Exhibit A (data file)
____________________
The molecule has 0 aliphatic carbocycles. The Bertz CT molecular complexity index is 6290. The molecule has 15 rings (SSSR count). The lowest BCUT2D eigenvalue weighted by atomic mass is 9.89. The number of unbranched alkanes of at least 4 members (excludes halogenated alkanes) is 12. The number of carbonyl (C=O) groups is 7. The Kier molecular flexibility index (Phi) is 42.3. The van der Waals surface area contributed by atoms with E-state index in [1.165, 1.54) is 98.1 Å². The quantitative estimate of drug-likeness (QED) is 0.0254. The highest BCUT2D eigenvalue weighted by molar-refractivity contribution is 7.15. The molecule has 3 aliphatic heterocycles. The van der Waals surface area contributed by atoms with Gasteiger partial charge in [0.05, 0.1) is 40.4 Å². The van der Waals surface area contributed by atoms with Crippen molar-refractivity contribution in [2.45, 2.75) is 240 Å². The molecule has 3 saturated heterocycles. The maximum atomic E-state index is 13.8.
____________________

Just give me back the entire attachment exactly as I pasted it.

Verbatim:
The molecule has 0 aliphatic carbocycles. The Bertz CT molecular complexity index is 6290. The molecule has 15 rings (SSSR count). The lowest BCUT2D eigenvalue weighted by atomic mass is 9.89. The number of unbranched alkanes of at least 4 members (excludes halogenated alkanes) is 12. The number of carbonyl (C=O) groups is 7. The Kier molecular flexibility index (Phi) is 42.3. The van der Waals surface area contributed by atoms with E-state index in [1.165, 1.54) is 98.1 Å². The quantitative estimate of drug-likeness (QED) is 0.0254. The highest BCUT2D eigenvalue weighted by molar-refractivity contribution is 7.15. The molecule has 3 aliphatic heterocycles. The van der Waals surface area contributed by atoms with Gasteiger partial charge in [0.05, 0.1) is 40.4 Å². The van der Waals surface area contributed by atoms with Crippen molar-refractivity contribution in [2.45, 2.75) is 240 Å². The molecule has 3 saturated heterocycles. The maximum atomic E-state index is 13.8.